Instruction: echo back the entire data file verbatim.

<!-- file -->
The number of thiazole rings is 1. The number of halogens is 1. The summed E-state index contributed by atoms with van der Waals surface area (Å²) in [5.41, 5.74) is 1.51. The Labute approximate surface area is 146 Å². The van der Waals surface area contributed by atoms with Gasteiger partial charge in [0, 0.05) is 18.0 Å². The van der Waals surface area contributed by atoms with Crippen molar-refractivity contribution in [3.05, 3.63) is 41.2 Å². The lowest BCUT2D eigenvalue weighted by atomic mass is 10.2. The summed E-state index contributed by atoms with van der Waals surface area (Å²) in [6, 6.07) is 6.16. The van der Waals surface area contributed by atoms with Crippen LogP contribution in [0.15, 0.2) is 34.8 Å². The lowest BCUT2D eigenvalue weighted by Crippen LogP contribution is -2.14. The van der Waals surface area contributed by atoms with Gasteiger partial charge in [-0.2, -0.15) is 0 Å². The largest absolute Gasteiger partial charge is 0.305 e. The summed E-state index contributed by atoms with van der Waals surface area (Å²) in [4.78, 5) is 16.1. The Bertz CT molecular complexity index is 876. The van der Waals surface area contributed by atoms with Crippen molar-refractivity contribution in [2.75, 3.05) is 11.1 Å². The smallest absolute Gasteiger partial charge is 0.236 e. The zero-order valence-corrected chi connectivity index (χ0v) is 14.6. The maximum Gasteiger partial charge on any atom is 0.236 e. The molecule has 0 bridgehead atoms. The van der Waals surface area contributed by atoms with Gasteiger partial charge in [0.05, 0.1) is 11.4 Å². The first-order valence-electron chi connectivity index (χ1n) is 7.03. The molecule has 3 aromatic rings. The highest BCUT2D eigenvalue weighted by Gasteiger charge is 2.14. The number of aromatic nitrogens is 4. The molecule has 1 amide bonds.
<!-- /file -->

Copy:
The number of thiazole rings is 1. The number of halogens is 1. The summed E-state index contributed by atoms with van der Waals surface area (Å²) in [5.41, 5.74) is 1.51. The Labute approximate surface area is 146 Å². The van der Waals surface area contributed by atoms with Gasteiger partial charge in [0, 0.05) is 18.0 Å². The van der Waals surface area contributed by atoms with Crippen molar-refractivity contribution in [3.05, 3.63) is 41.2 Å². The lowest BCUT2D eigenvalue weighted by atomic mass is 10.2. The summed E-state index contributed by atoms with van der Waals surface area (Å²) in [6, 6.07) is 6.16. The van der Waals surface area contributed by atoms with Crippen LogP contribution in [0.15, 0.2) is 34.8 Å². The lowest BCUT2D eigenvalue weighted by Crippen LogP contribution is -2.14. The van der Waals surface area contributed by atoms with Gasteiger partial charge in [-0.2, -0.15) is 0 Å². The largest absolute Gasteiger partial charge is 0.305 e. The summed E-state index contributed by atoms with van der Waals surface area (Å²) in [4.78, 5) is 16.1. The Bertz CT molecular complexity index is 876. The van der Waals surface area contributed by atoms with Crippen molar-refractivity contribution in [2.75, 3.05) is 11.1 Å². The smallest absolute Gasteiger partial charge is 0.236 e. The zero-order valence-corrected chi connectivity index (χ0v) is 14.6. The maximum Gasteiger partial charge on any atom is 0.236 e. The molecule has 0 bridgehead atoms. The van der Waals surface area contributed by atoms with Gasteiger partial charge in [0.05, 0.1) is 11.4 Å². The first-order valence-electron chi connectivity index (χ1n) is 7.03. The molecule has 3 aromatic rings. The highest BCUT2D eigenvalue weighted by Gasteiger charge is 2.14. The number of aromatic nitrogens is 4. The molecule has 1 amide bonds.